It’s amazing how much Stanley Switlik Elementary fifth grade students know about dolphins: they’re mammals, they don’t have a gag reflex, they have pink bellies, and give live birth.

“Wow, you remember a lot,” said Dolphin Research Center’s Kim Browne. Browne took over Stacey Couch’s science class to prepare students for the upcoming field experience at Curry Hammock State Park and another stop at the Dolphin Research Center.

This is the program’s third year. According to DRC’s Mary Stella it’s a huge success.

“It’s a very cool, mission-based plan. We’re educating people about marine science, local Keys environment and marine animals,” Stella said. “And it’s unique in that all 31 classes, kindergarten through fifth grade, participate.”

The classrooms are adopted by local businesses and organizations to cover transportation costs and nominal fees for curriculum materials.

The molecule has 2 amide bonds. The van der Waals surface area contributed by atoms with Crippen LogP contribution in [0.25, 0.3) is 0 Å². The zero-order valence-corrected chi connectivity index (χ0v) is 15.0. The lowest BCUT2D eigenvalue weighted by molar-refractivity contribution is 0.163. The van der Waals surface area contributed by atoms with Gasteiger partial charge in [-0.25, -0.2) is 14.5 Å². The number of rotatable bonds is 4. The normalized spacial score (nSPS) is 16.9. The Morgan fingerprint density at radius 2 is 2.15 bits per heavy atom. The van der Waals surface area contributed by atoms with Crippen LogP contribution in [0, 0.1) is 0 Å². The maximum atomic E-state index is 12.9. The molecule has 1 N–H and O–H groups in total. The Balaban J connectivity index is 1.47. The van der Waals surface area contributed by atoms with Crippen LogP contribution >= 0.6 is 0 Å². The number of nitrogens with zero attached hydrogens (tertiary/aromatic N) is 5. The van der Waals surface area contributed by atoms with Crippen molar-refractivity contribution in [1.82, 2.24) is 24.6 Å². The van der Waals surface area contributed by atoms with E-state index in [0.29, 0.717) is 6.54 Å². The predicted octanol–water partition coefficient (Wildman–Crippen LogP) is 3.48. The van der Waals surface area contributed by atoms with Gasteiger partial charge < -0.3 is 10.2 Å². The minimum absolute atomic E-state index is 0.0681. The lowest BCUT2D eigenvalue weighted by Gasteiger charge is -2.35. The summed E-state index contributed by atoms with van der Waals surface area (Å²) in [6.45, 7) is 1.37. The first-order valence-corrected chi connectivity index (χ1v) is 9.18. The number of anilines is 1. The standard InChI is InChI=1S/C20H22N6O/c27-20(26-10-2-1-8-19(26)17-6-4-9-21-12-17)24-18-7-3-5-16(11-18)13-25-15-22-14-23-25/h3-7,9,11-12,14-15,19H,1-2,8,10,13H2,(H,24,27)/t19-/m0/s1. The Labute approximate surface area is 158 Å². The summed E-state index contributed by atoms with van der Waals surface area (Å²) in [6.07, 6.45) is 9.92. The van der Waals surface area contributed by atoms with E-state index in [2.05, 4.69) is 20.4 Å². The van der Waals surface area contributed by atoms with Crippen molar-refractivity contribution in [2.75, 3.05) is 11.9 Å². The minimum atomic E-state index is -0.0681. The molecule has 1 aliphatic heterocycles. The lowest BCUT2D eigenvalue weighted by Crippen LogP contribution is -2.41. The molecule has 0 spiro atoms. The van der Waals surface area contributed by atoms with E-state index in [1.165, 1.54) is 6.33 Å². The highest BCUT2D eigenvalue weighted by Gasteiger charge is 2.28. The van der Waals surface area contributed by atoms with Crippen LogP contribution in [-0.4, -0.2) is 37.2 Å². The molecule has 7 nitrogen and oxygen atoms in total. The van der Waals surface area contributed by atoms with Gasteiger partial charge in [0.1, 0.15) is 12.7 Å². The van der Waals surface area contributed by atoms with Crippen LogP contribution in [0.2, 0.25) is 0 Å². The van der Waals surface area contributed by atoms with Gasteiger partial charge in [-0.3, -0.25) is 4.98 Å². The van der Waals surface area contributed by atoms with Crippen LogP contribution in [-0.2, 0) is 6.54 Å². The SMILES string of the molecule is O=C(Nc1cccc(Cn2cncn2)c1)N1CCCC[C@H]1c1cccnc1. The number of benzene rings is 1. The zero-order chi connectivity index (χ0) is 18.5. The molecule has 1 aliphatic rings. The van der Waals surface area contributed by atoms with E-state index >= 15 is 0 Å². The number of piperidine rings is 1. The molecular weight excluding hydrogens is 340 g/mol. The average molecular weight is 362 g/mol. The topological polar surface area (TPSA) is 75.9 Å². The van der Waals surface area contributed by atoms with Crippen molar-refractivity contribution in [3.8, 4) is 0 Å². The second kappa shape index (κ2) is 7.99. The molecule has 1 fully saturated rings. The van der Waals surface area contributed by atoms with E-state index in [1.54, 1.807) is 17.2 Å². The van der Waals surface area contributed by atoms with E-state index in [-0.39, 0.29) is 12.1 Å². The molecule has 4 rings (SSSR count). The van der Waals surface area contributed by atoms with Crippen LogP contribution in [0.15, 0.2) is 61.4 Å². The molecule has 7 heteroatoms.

Every grade has a separate age-appropriate curriculum. For example, kindergarten students focus on identifying sea animals. In second grade, kids learn about animal adaptation.

On Wednesday, the fifth grade students reviewed what they knew about the scientific method and the difference between investigations and experiments, and the engineering and design process. Then they got to practice how they will describe their investigation at Curry Hammock State Park.

Browne and her colleague, Abby Haddock, arranged “quadrats” on the floor — PVC pipes one square meter in area, dissected by string into nine sections. Browne demonstrated how to measure the amount of sea grass (in the classroom, it’s represented by air moss), by coloring in the sections. She also touched on fractions and using descriptive language so the observing students can effectively communicate with the note-taking students.

Teacher Stacey Couch said it’s the hands-on lesson captures the students’ attention.

“They love it,” she said.

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